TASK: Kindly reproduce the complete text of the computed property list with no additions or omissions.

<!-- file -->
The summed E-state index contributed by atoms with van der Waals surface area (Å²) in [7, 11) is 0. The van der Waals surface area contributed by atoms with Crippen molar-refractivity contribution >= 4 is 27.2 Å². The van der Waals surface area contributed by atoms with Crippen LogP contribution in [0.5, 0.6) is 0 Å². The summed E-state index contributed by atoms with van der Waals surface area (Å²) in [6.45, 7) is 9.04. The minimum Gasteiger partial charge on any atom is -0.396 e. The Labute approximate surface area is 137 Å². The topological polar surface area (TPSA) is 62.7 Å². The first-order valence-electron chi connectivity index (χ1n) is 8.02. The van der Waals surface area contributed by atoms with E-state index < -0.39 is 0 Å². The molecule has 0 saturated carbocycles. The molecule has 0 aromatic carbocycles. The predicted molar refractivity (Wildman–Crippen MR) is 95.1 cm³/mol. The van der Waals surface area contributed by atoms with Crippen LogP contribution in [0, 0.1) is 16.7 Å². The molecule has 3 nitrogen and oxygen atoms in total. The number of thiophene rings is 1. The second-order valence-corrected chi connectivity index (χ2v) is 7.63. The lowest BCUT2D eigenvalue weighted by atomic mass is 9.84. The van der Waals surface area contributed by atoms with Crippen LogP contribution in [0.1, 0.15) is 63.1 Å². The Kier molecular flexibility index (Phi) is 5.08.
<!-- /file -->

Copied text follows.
The summed E-state index contributed by atoms with van der Waals surface area (Å²) in [7, 11) is 0. The van der Waals surface area contributed by atoms with Crippen molar-refractivity contribution >= 4 is 27.2 Å². The van der Waals surface area contributed by atoms with Crippen LogP contribution in [0.5, 0.6) is 0 Å². The summed E-state index contributed by atoms with van der Waals surface area (Å²) in [6.45, 7) is 9.04. The minimum Gasteiger partial charge on any atom is -0.396 e. The Labute approximate surface area is 137 Å². The topological polar surface area (TPSA) is 62.7 Å². The first-order valence-electron chi connectivity index (χ1n) is 8.02. The van der Waals surface area contributed by atoms with E-state index < -0.39 is 0 Å². The molecule has 0 saturated carbocycles. The molecule has 0 aromatic carbocycles. The predicted molar refractivity (Wildman–Crippen MR) is 95.1 cm³/mol. The van der Waals surface area contributed by atoms with Crippen LogP contribution in [0, 0.1) is 16.7 Å². The molecule has 3 nitrogen and oxygen atoms in total. The number of thiophene rings is 1. The second-order valence-corrected chi connectivity index (χ2v) is 7.63. The lowest BCUT2D eigenvalue weighted by atomic mass is 9.84. The van der Waals surface area contributed by atoms with Crippen LogP contribution in [0.1, 0.15) is 63.1 Å². The Kier molecular flexibility index (Phi) is 5.08.